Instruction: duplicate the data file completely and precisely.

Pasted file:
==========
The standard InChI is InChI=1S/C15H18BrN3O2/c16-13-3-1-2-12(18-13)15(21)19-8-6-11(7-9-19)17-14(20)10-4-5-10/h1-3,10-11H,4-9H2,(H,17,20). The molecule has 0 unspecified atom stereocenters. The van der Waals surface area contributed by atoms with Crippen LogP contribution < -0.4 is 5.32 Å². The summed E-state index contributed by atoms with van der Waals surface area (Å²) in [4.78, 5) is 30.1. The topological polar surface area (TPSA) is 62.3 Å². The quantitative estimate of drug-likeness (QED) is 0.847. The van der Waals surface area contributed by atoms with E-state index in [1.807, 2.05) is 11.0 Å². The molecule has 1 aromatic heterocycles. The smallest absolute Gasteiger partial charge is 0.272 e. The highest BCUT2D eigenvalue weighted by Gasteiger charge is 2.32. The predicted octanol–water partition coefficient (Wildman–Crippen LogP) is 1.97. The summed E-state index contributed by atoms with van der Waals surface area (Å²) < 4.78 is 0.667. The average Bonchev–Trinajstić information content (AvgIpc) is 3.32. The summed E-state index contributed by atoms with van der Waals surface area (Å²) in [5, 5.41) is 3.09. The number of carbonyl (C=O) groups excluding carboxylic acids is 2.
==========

The standard InChI is InChI=1S/C15H18BrN3O2/c16-13-3-1-2-12(18-13)15(21)19-8-6-11(7-9-19)17-14(20)10-4-5-10/h1-3,10-11H,4-9H2,(H,17,20). The molecule has 0 unspecified atom stereocenters. The van der Waals surface area contributed by atoms with Crippen LogP contribution < -0.4 is 5.32 Å². The summed E-state index contributed by atoms with van der Waals surface area (Å²) in [4.78, 5) is 30.1. The topological polar surface area (TPSA) is 62.3 Å². The quantitative estimate of drug-likeness (QED) is 0.847. The van der Waals surface area contributed by atoms with E-state index in [1.807, 2.05) is 11.0 Å². The molecule has 1 aromatic heterocycles. The smallest absolute Gasteiger partial charge is 0.272 e. The highest BCUT2D eigenvalue weighted by Gasteiger charge is 2.32. The predicted octanol–water partition coefficient (Wildman–Crippen LogP) is 1.97. The summed E-state index contributed by atoms with van der Waals surface area (Å²) < 4.78 is 0.667. The average Bonchev–Trinajstić information content (AvgIpc) is 3.32. The summed E-state index contributed by atoms with van der Waals surface area (Å²) in [5, 5.41) is 3.09. The number of carbonyl (C=O) groups excluding carboxylic acids is 2.